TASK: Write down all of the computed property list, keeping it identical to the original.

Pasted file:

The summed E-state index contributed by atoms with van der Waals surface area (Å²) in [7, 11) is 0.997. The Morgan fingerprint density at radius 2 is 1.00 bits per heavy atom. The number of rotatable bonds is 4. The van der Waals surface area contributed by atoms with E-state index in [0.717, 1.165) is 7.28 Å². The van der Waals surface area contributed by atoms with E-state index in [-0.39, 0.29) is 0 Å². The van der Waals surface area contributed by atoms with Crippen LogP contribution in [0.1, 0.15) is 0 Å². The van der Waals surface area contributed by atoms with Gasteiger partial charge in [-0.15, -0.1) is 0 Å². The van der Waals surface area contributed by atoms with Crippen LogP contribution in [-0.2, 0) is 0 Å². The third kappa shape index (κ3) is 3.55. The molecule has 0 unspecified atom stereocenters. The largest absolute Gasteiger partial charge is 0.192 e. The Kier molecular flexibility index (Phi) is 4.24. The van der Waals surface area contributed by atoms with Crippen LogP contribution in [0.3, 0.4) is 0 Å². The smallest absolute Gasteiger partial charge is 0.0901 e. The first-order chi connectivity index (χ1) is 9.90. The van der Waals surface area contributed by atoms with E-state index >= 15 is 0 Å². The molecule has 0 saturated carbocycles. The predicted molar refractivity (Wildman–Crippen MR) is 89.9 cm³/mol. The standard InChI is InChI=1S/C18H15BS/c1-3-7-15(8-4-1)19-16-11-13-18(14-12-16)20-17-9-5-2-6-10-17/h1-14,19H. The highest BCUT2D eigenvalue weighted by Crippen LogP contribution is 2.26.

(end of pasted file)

The summed E-state index contributed by atoms with van der Waals surface area (Å²) in [7, 11) is 0.997. The Morgan fingerprint density at radius 2 is 1.00 bits per heavy atom. The number of rotatable bonds is 4. The van der Waals surface area contributed by atoms with E-state index in [0.717, 1.165) is 7.28 Å². The van der Waals surface area contributed by atoms with E-state index in [-0.39, 0.29) is 0 Å². The van der Waals surface area contributed by atoms with Crippen LogP contribution in [0.1, 0.15) is 0 Å². The van der Waals surface area contributed by atoms with Gasteiger partial charge in [-0.15, -0.1) is 0 Å². The van der Waals surface area contributed by atoms with Crippen LogP contribution in [-0.2, 0) is 0 Å². The third kappa shape index (κ3) is 3.55. The molecule has 0 unspecified atom stereocenters. The largest absolute Gasteiger partial charge is 0.192 e. The Kier molecular flexibility index (Phi) is 4.24. The van der Waals surface area contributed by atoms with Crippen LogP contribution in [0.3, 0.4) is 0 Å². The smallest absolute Gasteiger partial charge is 0.0901 e. The first-order chi connectivity index (χ1) is 9.90. The van der Waals surface area contributed by atoms with E-state index >= 15 is 0 Å². The molecule has 0 saturated carbocycles. The predicted molar refractivity (Wildman–Crippen MR) is 89.9 cm³/mol. The standard InChI is InChI=1S/C18H15BS/c1-3-7-15(8-4-1)19-16-11-13-18(14-12-16)20-17-9-5-2-6-10-17/h1-14,19H. The highest BCUT2D eigenvalue weighted by Crippen LogP contribution is 2.26.